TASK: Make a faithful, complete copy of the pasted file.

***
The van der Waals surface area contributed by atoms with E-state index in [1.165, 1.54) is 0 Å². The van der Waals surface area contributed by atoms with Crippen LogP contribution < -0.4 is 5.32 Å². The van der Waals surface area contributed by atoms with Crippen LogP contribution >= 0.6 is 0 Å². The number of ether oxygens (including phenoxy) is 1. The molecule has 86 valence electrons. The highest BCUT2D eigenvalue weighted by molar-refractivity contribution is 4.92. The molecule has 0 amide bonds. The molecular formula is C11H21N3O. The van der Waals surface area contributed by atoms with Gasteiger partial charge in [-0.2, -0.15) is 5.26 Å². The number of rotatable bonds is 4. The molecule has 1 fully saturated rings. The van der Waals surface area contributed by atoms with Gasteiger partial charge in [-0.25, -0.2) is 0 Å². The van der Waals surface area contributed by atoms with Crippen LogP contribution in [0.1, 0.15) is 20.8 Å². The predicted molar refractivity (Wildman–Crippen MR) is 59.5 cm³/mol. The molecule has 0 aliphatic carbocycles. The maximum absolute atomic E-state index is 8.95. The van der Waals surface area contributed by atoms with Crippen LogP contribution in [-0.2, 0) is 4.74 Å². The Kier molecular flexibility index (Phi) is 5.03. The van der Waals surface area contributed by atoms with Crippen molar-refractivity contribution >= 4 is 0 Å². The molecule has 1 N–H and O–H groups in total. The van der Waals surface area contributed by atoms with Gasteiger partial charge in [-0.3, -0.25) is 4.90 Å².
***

The van der Waals surface area contributed by atoms with E-state index in [1.165, 1.54) is 0 Å². The van der Waals surface area contributed by atoms with Crippen LogP contribution < -0.4 is 5.32 Å². The van der Waals surface area contributed by atoms with Crippen LogP contribution >= 0.6 is 0 Å². The number of ether oxygens (including phenoxy) is 1. The molecule has 86 valence electrons. The highest BCUT2D eigenvalue weighted by molar-refractivity contribution is 4.92. The molecule has 0 amide bonds. The molecular formula is C11H21N3O. The van der Waals surface area contributed by atoms with Gasteiger partial charge in [-0.2, -0.15) is 5.26 Å². The number of rotatable bonds is 4. The molecule has 1 fully saturated rings. The van der Waals surface area contributed by atoms with Gasteiger partial charge in [-0.25, -0.2) is 0 Å². The van der Waals surface area contributed by atoms with Crippen LogP contribution in [0.1, 0.15) is 20.8 Å². The predicted molar refractivity (Wildman–Crippen MR) is 59.5 cm³/mol. The molecule has 0 aliphatic carbocycles. The maximum absolute atomic E-state index is 8.95. The van der Waals surface area contributed by atoms with Crippen LogP contribution in [-0.2, 0) is 4.74 Å². The Kier molecular flexibility index (Phi) is 5.03. The van der Waals surface area contributed by atoms with Crippen molar-refractivity contribution >= 4 is 0 Å². The molecule has 1 N–H and O–H groups in total. The van der Waals surface area contributed by atoms with Gasteiger partial charge in [-0.3, -0.25) is 4.90 Å².